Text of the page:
middle of the road. He surmised that, at some point, the exit ramp had been
widened from one to two lanes and this accounted for the drain's location. He
did not know the reason for leaving a storm drain there since the drain served
no useful function other than collecting water that fell directly into the
structure. Mason testified that this was not the normal location for a drain
since the road was super elevated toward the inside curb. Generally, manholes
were used in such situations. Although drains, he maintained, are designed to
withstand traffic, he did not know their life span.
Mason testified that t
here are no written procedures regarding storm drain
and no records were kept of the
routine inspections performed. It was DOT's policy to have Highway Maintenance
Supervisors perform weekly "drive by" inspections of storm drains.
Additionally, "everyone" was instructed to fix or report a dangerous condition
that was encountered. The department normally paid close attention only to
drains with problems. Unless there was an apparent blockage, an internal
inspection would not be conducted. In order to take an interior look, a traffic
work zone would have to be established, which would last one to one and a half
Mason examined the photographs in evidence and concluded that the cracks
appeared to be fresh (Exs. 4, 5). On cross-examination, Mason conceded that the
lateral crack, the "big crack across the back," may have predated the collapse.
Despite the fact that the crack was adjacent to the steel grate cover, Mason
insisted that this was not an indication that something was wrong. When asked
whether the crack should have put someone on notice that shifting was occurring,
he replied, "I don't know, it's hard to say."
Keith O'Connor, a DOT maintenance employee, testified on behalf of defendant.
O'Connor was dispatched to the scene on June 15, 2001. He testified that
several years earlier, he had worked on the same basin and had replaced the
concrete blocks in the same location that needed to be replaced on June 15,
2001. When asked on cross-examination to consider the cracks shown in exhibit
4, he testified that they were present at the time of the first repair. On
redirect, he equivocated and testified that he could not say positively if the
cracks were the same ones found years earlier and that it would have been part
of the prior repairs to have fixed such cracks. Finally, he conceded he really
did not know.
It is well settled that the State has a nondelegable duty to adequately design,
construct and maintain its roadways in a reasonably safe condition (see
Gomez v New York State Thruway Auth.
, 73 NY2d 724; Friedman v State of
, 67 NY2d 271; Weiss v Fote
, 7 NY2d 579). The State,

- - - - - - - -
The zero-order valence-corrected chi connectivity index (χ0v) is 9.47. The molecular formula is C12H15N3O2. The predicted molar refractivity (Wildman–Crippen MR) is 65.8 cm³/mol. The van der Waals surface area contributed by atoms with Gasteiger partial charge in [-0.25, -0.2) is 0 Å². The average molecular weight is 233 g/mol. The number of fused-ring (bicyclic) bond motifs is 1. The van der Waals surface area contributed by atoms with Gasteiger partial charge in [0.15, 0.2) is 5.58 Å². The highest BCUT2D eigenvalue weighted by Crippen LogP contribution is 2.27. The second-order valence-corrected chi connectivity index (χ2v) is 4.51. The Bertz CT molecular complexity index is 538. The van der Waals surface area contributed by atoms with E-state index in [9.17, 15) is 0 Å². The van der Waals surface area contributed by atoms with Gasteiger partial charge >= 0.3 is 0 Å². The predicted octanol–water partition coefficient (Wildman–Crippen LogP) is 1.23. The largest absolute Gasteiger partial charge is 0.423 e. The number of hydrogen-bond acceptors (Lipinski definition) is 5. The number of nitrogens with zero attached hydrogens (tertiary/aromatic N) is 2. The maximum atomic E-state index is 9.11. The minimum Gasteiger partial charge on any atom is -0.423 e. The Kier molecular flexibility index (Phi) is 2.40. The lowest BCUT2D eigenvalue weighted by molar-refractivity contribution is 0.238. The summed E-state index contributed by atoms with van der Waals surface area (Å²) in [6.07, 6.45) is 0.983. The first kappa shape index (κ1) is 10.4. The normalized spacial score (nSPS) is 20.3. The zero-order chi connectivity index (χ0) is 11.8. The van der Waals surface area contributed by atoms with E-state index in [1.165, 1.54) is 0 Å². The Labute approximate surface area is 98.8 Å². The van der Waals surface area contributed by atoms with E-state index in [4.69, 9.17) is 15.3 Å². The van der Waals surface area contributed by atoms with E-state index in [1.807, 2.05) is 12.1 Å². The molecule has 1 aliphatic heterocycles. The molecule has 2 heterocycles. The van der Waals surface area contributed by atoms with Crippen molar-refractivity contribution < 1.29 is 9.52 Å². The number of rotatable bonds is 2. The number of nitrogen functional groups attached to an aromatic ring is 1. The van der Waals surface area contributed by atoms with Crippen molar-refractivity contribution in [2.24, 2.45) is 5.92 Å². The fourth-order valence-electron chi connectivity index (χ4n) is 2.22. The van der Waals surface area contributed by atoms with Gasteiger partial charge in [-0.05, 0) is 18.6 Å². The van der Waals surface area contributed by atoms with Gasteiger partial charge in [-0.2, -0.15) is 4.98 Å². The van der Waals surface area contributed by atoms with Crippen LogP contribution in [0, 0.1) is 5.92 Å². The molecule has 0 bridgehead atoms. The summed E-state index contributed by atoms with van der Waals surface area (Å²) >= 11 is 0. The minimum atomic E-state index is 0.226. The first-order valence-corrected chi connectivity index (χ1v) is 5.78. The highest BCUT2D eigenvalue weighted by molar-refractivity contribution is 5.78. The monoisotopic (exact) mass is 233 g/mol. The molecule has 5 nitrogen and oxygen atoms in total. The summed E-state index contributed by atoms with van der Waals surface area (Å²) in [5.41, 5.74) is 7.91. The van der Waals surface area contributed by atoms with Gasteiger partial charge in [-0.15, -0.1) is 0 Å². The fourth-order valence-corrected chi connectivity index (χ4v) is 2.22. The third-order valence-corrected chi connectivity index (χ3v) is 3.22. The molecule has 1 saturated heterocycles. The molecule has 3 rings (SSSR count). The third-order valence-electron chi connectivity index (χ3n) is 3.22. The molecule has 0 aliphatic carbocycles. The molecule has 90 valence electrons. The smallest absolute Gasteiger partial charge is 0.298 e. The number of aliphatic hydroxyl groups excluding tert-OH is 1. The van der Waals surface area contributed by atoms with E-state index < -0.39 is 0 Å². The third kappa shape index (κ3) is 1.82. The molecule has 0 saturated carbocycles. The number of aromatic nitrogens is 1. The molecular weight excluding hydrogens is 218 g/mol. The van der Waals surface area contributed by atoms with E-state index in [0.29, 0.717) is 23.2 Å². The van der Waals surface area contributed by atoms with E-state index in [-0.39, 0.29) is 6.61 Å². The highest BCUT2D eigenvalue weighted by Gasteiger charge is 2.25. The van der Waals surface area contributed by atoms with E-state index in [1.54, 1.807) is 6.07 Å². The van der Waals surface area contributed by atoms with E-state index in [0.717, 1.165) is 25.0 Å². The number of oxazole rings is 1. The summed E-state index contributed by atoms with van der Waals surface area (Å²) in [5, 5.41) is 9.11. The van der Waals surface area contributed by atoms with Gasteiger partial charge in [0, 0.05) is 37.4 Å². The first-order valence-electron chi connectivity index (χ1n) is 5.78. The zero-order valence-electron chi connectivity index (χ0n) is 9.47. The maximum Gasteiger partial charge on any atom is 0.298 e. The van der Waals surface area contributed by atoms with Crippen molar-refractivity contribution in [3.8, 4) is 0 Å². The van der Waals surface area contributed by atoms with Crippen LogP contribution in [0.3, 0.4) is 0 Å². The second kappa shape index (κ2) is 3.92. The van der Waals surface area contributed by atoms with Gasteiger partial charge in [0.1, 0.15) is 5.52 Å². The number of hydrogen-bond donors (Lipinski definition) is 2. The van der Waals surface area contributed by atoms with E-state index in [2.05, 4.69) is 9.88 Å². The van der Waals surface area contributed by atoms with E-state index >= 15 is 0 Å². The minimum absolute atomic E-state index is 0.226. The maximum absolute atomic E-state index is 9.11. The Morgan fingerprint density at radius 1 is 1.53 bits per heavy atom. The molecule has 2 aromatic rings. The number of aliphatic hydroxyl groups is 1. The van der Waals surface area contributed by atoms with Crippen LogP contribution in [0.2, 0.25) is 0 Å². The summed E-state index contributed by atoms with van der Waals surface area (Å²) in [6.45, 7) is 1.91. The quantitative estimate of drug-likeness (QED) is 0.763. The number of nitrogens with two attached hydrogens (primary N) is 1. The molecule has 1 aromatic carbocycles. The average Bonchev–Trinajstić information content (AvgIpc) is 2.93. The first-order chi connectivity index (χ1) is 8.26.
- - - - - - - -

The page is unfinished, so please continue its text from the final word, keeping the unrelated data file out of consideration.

however, is not an insurer of the safety of its roadways and the mere happening
of an accident on a State roadway does not render the State liable (see
Tomassi v Town of Union
, 46 NY2d 91; Brooks v New York State Thruway
, 73 AD2d 767, affd
51 NY2d 892). Claimant has the burden of
establishing that defendant was negligent and that such negligence was a
proximate cause of the accident (see Bernstein v City of New York
69 NY2d 1020, 1021-22; Marchetto v State of New York
, 179 AD2d 947;
Demesmin v Town of Islip
, 147 AD2d 519). Liability will not attach
unless defendant had actual or constructive notice of a dangerous condition and
then failed to take reasonable measures to correct the condition (see
Rinaldi v State of New York
, 49 AD2d 361).
Upon review of all the evidence, including listening to the witnesses testify
and observing their demeanor as they did so, the Court finds that the credible
evidence established that
defendant was negligent and that such negligence was a proximate cause of
claimant's accident. First, it was conceded by DOT's Assistant Resident
Engineer that the drain's location in the middle of the road served little or no
purpose. Second, a DOT maintenance employee testified that the very same
defects in the drain that needed repair at the time of claimant's accident had
been necessarily repaired several years prior to claimant's accident.
Accordingly, this Court finds that defendant was on notice that the drain posed
a potential problem in the future and, therefore, defendant should have
monitored the drain for a potential reoccurrence and need for further repair.
The evidence failed to establish that defendant effectively continued to monitor
the drain after the first repair. The Court does not find persuasive
defendant's argument that the concededly dangerous condition happened suddenly.
Accordingly, the Court finds that defendant failed to maintain its roadways in a
reasonably safe condition and that failure constituted negligence which was a
contributing cause of claimant's accident. The Court does not find that
claimant was negligent in following the car in front of him prior to
encountering the drain. Accordingly, the Court finds that defendant is 100
percent liable for claimant's accident. A trial on the issue of damages will be
scheduled as soon as practicable.
Defendant's motion to dismiss, upon which decision was reserved, is
LET INTERLOCUTORY JUDGMENT BE ENTERED ACCORDINGLY.